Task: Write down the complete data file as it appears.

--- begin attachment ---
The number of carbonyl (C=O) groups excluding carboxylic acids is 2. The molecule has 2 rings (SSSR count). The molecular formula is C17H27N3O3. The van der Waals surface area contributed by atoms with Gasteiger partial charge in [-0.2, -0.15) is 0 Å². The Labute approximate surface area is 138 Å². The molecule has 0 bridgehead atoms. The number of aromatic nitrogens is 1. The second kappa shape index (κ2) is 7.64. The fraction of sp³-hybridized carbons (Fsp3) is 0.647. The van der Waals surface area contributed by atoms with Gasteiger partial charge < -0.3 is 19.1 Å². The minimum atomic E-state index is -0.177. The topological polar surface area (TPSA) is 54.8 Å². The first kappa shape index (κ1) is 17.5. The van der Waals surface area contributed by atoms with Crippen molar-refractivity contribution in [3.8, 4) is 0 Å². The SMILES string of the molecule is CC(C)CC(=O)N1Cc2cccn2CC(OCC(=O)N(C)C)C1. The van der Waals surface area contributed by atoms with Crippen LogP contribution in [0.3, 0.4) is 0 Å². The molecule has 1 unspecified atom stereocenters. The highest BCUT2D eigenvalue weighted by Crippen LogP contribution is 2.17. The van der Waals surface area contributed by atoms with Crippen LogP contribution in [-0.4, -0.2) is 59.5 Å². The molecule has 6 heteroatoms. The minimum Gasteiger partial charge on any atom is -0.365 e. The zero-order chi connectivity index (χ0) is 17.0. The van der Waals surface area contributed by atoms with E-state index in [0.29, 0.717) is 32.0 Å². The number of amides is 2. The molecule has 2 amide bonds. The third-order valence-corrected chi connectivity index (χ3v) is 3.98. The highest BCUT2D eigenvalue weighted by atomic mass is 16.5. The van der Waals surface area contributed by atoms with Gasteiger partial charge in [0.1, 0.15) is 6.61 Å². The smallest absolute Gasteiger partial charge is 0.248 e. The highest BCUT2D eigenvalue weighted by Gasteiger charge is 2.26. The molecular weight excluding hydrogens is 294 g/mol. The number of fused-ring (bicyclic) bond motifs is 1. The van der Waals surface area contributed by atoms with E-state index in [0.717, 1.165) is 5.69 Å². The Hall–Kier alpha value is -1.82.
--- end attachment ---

The number of carbonyl (C=O) groups excluding carboxylic acids is 2. The molecule has 2 rings (SSSR count). The molecular formula is C17H27N3O3. The van der Waals surface area contributed by atoms with Gasteiger partial charge in [-0.2, -0.15) is 0 Å². The Labute approximate surface area is 138 Å². The molecule has 0 bridgehead atoms. The number of aromatic nitrogens is 1. The second kappa shape index (κ2) is 7.64. The fraction of sp³-hybridized carbons (Fsp3) is 0.647. The van der Waals surface area contributed by atoms with Gasteiger partial charge < -0.3 is 19.1 Å². The minimum atomic E-state index is -0.177. The topological polar surface area (TPSA) is 54.8 Å². The first kappa shape index (κ1) is 17.5. The van der Waals surface area contributed by atoms with Crippen molar-refractivity contribution in [3.8, 4) is 0 Å². The SMILES string of the molecule is CC(C)CC(=O)N1Cc2cccn2CC(OCC(=O)N(C)C)C1. The van der Waals surface area contributed by atoms with Crippen LogP contribution in [0.3, 0.4) is 0 Å². The molecule has 1 unspecified atom stereocenters. The highest BCUT2D eigenvalue weighted by Crippen LogP contribution is 2.17. The van der Waals surface area contributed by atoms with Crippen LogP contribution in [-0.4, -0.2) is 59.5 Å². The molecule has 6 heteroatoms. The minimum Gasteiger partial charge on any atom is -0.365 e. The zero-order chi connectivity index (χ0) is 17.0. The van der Waals surface area contributed by atoms with E-state index in [0.29, 0.717) is 32.0 Å². The number of amides is 2. The molecule has 2 amide bonds. The third-order valence-corrected chi connectivity index (χ3v) is 3.98. The highest BCUT2D eigenvalue weighted by atomic mass is 16.5. The van der Waals surface area contributed by atoms with Gasteiger partial charge in [0.1, 0.15) is 6.61 Å². The smallest absolute Gasteiger partial charge is 0.248 e. The highest BCUT2D eigenvalue weighted by Gasteiger charge is 2.26. The molecular weight excluding hydrogens is 294 g/mol. The number of fused-ring (bicyclic) bond motifs is 1. The van der Waals surface area contributed by atoms with E-state index in [0.717, 1.165) is 5.69 Å². The Hall–Kier alpha value is -1.82.